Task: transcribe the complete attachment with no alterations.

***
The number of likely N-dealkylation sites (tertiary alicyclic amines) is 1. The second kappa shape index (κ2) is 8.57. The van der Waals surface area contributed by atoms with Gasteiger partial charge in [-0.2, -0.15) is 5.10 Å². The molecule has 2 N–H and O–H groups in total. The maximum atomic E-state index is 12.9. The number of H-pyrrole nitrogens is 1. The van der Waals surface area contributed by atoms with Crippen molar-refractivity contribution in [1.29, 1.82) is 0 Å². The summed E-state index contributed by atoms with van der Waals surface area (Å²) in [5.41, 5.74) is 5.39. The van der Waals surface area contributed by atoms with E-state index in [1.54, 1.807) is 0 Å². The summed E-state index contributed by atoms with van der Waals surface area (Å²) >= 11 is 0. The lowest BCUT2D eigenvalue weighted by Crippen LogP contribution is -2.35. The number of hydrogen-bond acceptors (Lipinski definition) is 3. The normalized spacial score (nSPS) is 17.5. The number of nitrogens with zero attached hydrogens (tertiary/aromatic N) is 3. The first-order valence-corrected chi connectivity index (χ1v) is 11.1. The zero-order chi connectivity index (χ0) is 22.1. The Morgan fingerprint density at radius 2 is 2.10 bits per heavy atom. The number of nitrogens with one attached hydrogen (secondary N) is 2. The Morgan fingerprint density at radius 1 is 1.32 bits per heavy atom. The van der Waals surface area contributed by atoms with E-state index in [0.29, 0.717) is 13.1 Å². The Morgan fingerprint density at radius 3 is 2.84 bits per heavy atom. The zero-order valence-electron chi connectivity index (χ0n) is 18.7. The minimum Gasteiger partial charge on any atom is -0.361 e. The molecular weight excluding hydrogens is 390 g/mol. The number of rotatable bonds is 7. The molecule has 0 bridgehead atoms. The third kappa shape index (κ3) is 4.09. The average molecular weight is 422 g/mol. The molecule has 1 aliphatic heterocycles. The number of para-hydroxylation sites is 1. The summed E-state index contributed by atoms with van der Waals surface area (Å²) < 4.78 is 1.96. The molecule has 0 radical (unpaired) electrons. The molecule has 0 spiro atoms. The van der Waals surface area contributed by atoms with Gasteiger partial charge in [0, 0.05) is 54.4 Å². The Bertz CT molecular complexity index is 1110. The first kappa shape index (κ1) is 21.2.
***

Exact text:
The number of likely N-dealkylation sites (tertiary alicyclic amines) is 1. The second kappa shape index (κ2) is 8.57. The van der Waals surface area contributed by atoms with Gasteiger partial charge in [-0.2, -0.15) is 5.10 Å². The molecule has 2 N–H and O–H groups in total. The maximum atomic E-state index is 12.9. The number of H-pyrrole nitrogens is 1. The van der Waals surface area contributed by atoms with Crippen molar-refractivity contribution in [1.29, 1.82) is 0 Å². The summed E-state index contributed by atoms with van der Waals surface area (Å²) in [5.41, 5.74) is 5.39. The van der Waals surface area contributed by atoms with E-state index in [1.54, 1.807) is 0 Å². The summed E-state index contributed by atoms with van der Waals surface area (Å²) >= 11 is 0. The lowest BCUT2D eigenvalue weighted by Crippen LogP contribution is -2.35. The number of hydrogen-bond acceptors (Lipinski definition) is 3. The normalized spacial score (nSPS) is 17.5. The number of nitrogens with zero attached hydrogens (tertiary/aromatic N) is 3. The first-order valence-corrected chi connectivity index (χ1v) is 11.1. The zero-order chi connectivity index (χ0) is 22.1. The Morgan fingerprint density at radius 2 is 2.10 bits per heavy atom. The number of nitrogens with one attached hydrogen (secondary N) is 2. The Morgan fingerprint density at radius 1 is 1.32 bits per heavy atom. The van der Waals surface area contributed by atoms with E-state index in [0.29, 0.717) is 13.1 Å². The Morgan fingerprint density at radius 3 is 2.84 bits per heavy atom. The zero-order valence-electron chi connectivity index (χ0n) is 18.7. The minimum Gasteiger partial charge on any atom is -0.361 e. The molecular weight excluding hydrogens is 390 g/mol. The number of rotatable bonds is 7. The molecule has 0 bridgehead atoms. The third kappa shape index (κ3) is 4.09. The average molecular weight is 422 g/mol. The molecule has 1 aliphatic heterocycles. The number of para-hydroxylation sites is 1. The summed E-state index contributed by atoms with van der Waals surface area (Å²) < 4.78 is 1.96. The molecule has 0 radical (unpaired) electrons. The molecule has 0 spiro atoms. The van der Waals surface area contributed by atoms with Gasteiger partial charge in [0, 0.05) is 54.4 Å². The Bertz CT molecular complexity index is 1110. The first kappa shape index (κ1) is 21.2.